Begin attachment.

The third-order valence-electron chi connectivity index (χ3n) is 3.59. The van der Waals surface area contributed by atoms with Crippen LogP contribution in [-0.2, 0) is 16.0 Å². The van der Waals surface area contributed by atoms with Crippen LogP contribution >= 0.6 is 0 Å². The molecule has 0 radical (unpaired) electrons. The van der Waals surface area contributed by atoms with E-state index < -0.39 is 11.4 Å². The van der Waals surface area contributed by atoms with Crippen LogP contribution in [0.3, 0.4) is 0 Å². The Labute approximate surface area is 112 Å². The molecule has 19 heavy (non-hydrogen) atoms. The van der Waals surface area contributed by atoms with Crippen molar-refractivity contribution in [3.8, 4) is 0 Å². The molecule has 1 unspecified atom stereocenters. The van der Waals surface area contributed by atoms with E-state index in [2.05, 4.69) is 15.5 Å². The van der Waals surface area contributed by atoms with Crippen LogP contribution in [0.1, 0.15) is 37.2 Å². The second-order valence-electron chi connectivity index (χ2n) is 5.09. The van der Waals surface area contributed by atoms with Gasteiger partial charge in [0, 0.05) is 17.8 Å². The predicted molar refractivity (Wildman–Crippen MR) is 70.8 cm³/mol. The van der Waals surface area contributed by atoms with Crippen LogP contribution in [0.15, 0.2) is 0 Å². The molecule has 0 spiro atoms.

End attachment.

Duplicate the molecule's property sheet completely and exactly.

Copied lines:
The third-order valence-electron chi connectivity index (χ3n) is 3.59. The van der Waals surface area contributed by atoms with Crippen LogP contribution in [-0.2, 0) is 16.0 Å². The van der Waals surface area contributed by atoms with Crippen LogP contribution >= 0.6 is 0 Å². The molecule has 0 radical (unpaired) electrons. The van der Waals surface area contributed by atoms with E-state index < -0.39 is 11.4 Å². The van der Waals surface area contributed by atoms with Crippen LogP contribution in [0.3, 0.4) is 0 Å². The Labute approximate surface area is 112 Å². The molecule has 19 heavy (non-hydrogen) atoms. The van der Waals surface area contributed by atoms with Crippen molar-refractivity contribution in [3.8, 4) is 0 Å². The molecule has 1 unspecified atom stereocenters. The van der Waals surface area contributed by atoms with E-state index in [2.05, 4.69) is 15.5 Å². The van der Waals surface area contributed by atoms with Crippen LogP contribution in [0.1, 0.15) is 37.2 Å². The second-order valence-electron chi connectivity index (χ2n) is 5.09. The van der Waals surface area contributed by atoms with Gasteiger partial charge in [0, 0.05) is 17.8 Å². The predicted molar refractivity (Wildman–Crippen MR) is 70.8 cm³/mol. The van der Waals surface area contributed by atoms with Crippen LogP contribution in [0.15, 0.2) is 0 Å². The molecule has 0 spiro atoms.